The rash of fires at city middle and high schools this fall may have resulted in part from the lack of opportunities for students to express themselves artistically, Mayor O'Malley said last night.
The more than 40 fires set at 14 schools - 15 alone at Walbrook High Uniformed Services Academy - have led to the allocation of $1.5 million in increased security measures. Yet O'Malley, in remarks delivered during the third annual Cultural Town Meeting, suggested that part of the problem might have been the elimination of arts initiatives often dismissed as frills.
"I recently met with the newly elected student council at Walbrook High School," O'Malley said. "They told me that they have no art supplies with which they can pump up school spirit in advance of homecoming. They want to put on a play, The Wiz, and they haven't had the resources to do it."
The Cultural Town Hall meeting is a once-a-year opportunity for the city's arts community to meet the mayor and express concerns, and last night, about 350 people took advantage of it.
The issues raised were similar to those that would have been expressed by any group of business people - crime, public transportation, affordable housing. That's because the arts aren't separate from the wider community, the mayor said, but an integral part of it.
"What you're doing as a community absolutely is making a difference," O'Malley told the crowd. "You're helping us move the city forward."
But, he added: "We still have a lot to do."
Among other issues, O'Malley said he was concerned about the potential impact a planned $4 billion Metro train line to Washington Dulles International Airport will have on Baltimore-Washington International Airport.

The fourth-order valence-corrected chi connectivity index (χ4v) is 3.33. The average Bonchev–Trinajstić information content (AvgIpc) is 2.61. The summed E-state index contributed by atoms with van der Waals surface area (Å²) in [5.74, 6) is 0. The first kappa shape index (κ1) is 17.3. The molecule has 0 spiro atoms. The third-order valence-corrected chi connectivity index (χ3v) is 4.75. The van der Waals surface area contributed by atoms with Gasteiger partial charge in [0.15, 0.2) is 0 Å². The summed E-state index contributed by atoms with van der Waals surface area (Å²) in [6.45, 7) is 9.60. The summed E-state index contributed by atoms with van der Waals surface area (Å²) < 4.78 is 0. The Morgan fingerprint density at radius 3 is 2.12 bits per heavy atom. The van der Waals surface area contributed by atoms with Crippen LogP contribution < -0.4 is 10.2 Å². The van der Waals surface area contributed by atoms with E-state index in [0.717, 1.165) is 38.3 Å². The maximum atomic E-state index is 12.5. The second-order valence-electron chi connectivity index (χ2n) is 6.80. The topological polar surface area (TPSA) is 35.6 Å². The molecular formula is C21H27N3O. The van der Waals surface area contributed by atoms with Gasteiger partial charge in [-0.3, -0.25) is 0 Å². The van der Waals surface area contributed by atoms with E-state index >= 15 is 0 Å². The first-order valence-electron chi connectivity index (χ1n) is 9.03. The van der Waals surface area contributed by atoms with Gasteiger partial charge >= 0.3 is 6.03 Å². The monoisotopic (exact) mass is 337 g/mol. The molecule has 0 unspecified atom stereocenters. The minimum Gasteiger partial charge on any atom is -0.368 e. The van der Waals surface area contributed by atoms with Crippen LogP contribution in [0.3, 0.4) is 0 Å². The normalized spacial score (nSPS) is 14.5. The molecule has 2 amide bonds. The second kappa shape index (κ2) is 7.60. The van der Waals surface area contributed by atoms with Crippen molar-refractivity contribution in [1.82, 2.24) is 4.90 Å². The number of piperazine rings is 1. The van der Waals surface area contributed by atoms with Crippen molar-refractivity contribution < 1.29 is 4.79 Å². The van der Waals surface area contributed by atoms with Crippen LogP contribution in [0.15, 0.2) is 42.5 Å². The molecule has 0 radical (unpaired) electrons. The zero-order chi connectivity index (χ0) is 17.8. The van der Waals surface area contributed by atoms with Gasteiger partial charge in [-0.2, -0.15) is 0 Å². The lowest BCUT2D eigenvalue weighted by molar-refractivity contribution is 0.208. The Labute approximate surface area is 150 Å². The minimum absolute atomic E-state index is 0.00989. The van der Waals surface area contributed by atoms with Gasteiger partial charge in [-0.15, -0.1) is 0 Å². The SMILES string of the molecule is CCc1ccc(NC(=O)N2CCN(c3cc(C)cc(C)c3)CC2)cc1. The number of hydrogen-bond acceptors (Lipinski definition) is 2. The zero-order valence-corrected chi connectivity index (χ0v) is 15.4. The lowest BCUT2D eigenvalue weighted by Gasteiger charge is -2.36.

"Dulles is going to have us for lunch if we don't get the Washington Metro to build an extension out to BWI," he said. "We're going to work hard to make that happen."
And should that extension come to pass, O'Malley pledged to try to bring train service to the Station North Arts District. "It's just a short putt," he said. "If we get to BWI, I'll find a way to get it farther north as well."
In other remarks and answers to questions, O'Malley said:
The city plans to offer unused city-owned property to artists to develop studios and nonprofit galleries. The first such building, at 30 S. Calvert St., "will be a model for creative use of stable, vacant, city-owned buildings awaiting development in the future," O'Malley said. "It's really a win-win for both artists and the city."
Artscape 2005 will contain a fashion segment for the first time - a nod to Baltimore's past as a center for the garment industry.
But an O'Malley staff member had some somber news about Artscape -it will have no light rail service next summer because the popular weekend festival coincides with scheduled maintenance of the tracks.
The Baltimore Office of Promotion and the Arts hired 127 artists this year to teach in-school, after-school and summer arts programs, as compared to 100 last year. The office also disbursed more than double the city arts grants, from $55,000 last year to $135,000 this year.
"It's a start," O'Malley said. "I just wish I had more time, and more money."